- Hardcover: 1248 pages
- Publisher: St. Martins Press; 2 edition (1 Jan. 2008)
- Language: English
- ISBN-10: 0312376596
- ISBN-13: 978-0312376598
- Product Dimensions: 19.9 x 6.6 x 24.3 cm
- Average Customer Review: 4.5 out of 5 stars See all reviews (2 customer reviews)
- Amazon Bestsellers Rank: 222,374 in Books (See Top 100 in Books)
THE NEW YORK TIMES GUIDE TO ESSENTIAL KNOWLEDGE 2nd ED.: A Desk Reference for the Curious Mind Hardcover – 1 Jan 2008
Enter your mobile number or email address below and we'll send you a link to download the free Kindle App. Then you can start reading Kindle books on your smartphone, tablet, or computer - no Kindle device required.
To get the free app, enter your mobile phone number.
This widely expanded update to the original 2004 edition defines nearly every facet of contemporary life--from arts, grammar, mythology and culture to science, economics, and geopolitical issues. Though bearing an authority and informational wealth that might rival the voluminous Oxford Dictionary of English, this surprisingly manageable volume is organized alphabetically by subject and contains thousands of highly accessible essays, tables, and lists, all composed by "New York Times" field experts. It also includes an introduction by longtime "On Language" columnist and Pultizer Prize winner William Safire. An essential background referenec for almost every subject: highly recommended for all public libraries. "Library Journal" I wish I'd had this book 25 years ago. It is certain to become an indispensable tool for fact fanatics. "Bill Bryson, author of A Short History of Nearly Everything" In short, this is the largest, most up-to-date and affordable one volume desk reference available today and is an absolute must for every home, dorm room and library. "Tucson Citizen""
About the Author
"The New York Times" is a daily newspaper published in New York City and distributed internationally. Founded in 1851, the newspaper has won 95 Pulitzer Prizes, more than any other newspaper.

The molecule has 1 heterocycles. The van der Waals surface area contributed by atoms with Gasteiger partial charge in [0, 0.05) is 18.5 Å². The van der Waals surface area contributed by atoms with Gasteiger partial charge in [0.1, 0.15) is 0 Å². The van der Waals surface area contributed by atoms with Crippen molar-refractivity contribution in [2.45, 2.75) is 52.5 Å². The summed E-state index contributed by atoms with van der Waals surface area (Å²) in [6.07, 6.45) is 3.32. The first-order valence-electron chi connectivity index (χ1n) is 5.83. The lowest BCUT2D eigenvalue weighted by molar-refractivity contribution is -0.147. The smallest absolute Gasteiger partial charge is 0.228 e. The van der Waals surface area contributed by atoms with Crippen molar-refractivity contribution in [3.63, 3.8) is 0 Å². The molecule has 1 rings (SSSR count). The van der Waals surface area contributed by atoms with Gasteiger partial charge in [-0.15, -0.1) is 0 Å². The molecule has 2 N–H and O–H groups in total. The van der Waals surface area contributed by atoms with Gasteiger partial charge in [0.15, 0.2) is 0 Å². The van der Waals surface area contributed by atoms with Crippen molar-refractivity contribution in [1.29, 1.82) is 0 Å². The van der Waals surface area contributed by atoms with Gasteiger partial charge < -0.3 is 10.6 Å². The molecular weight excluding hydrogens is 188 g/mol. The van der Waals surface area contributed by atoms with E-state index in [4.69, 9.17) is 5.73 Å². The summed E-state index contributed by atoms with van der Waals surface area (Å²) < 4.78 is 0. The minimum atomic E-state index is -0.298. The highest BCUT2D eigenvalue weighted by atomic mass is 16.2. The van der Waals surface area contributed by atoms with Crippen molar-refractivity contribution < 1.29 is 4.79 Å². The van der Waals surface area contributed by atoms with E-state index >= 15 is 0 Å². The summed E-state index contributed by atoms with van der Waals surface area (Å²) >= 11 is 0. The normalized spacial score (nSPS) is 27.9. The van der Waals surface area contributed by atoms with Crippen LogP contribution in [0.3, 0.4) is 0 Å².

What Other Items Do Customers Buy After Viewing This Item?
Top Customer Reviews
Most Helpful Customer Reviews on Amazon.com (beta)
I found the depth of this knowledge to be just right, though. I don't care to shine on Jeopardy. My goal is to become aware without getting too deeply into it unless I am really passionate about a particular subject.
Sure, some stuff is missing, but, what is there is PLENTY. For example: we all heard about Sunni and Shiites Islaam, but I doubt many, including, and especially, George Bush know the difference. How many of Seven Wonders of the World can you name? Do you know who Pygmalion was? Did you know television was invented in 1927? Did you know that America has the highest rate of STD's of all industrial nations? Do you know why? Do you care? If the examples did not evoke some sort of curiosity, this book, in all likelihood, will seem useless to you. But if you found that your brain lit up with tingly wonder, this book would probably be a good place to start.
On the negative side, truthfully, there is nothing unique or incredible about this book that sets it apart from others, maybe a little heavier. It's just like any other almanacs published every year by New York Times. It's just another information-filled book, not better or worse....
This book has over 1300 pages without a single illustration, and of course, is basic, but don't let it fool you, you can still find something new that can send you to the library or the web to satisfy your curiosity. If you are an average American, (not a geek, who probably already knows all this stuff anyway), if you are curious about the world you live in, and would like not to appear dumb when others discuss world's events at a party, you will surely find something fascinating about this "everyday" stuff. Something you probably had heard mentioned as recently as today without really realizing how little you knew about the subject in point. Each category contains 10-15 pages. Topics: Philosophy, Psychology, Broadway, Geology, Geography, Earth Science, History, World Wars, Music, Political Science, pop culture, world events and so on...
My New Year's resolution: one section a week.
Rather than carp on what's missing in a book like this, like some of the reviews here, look at what's included instead, and there's plenty to keep you occupied there, no matter what your interests are. If you're interested in more complete coverage, my advice there is to buy one of the one or two volume encyclopedias, such as the Oxford Concise Encyclopedia from Oxford University Press or the Britannica Ready Reference. These are even more ponderous and complete but are less approachable and readable since the technical level is higher.
So don't be too critical of a volume like this, which attempts to steer a middle ground. It's still an enjoyable read, and worth your time and money. Also, I say this as someone who regularly reads both the short and long versions of several 'pedias and knows their pros and cons. For me this is something I would use as enjoyable bedtime reading when I don't have the stamina or attention span to brave another formidable Britannica article, or even The World Book, which traditionally was somewhat more readable, although the Britannica has resolved that issue now with the three levels of writing difficulty in the new electronic DVD version.
But getting back to the present volume, overall, a nice job and informative and enjoyable to read.
I guess if there was anything nice I'd have to say about this book is that it's big so it'll take up space on your bookshelf if that's what you need.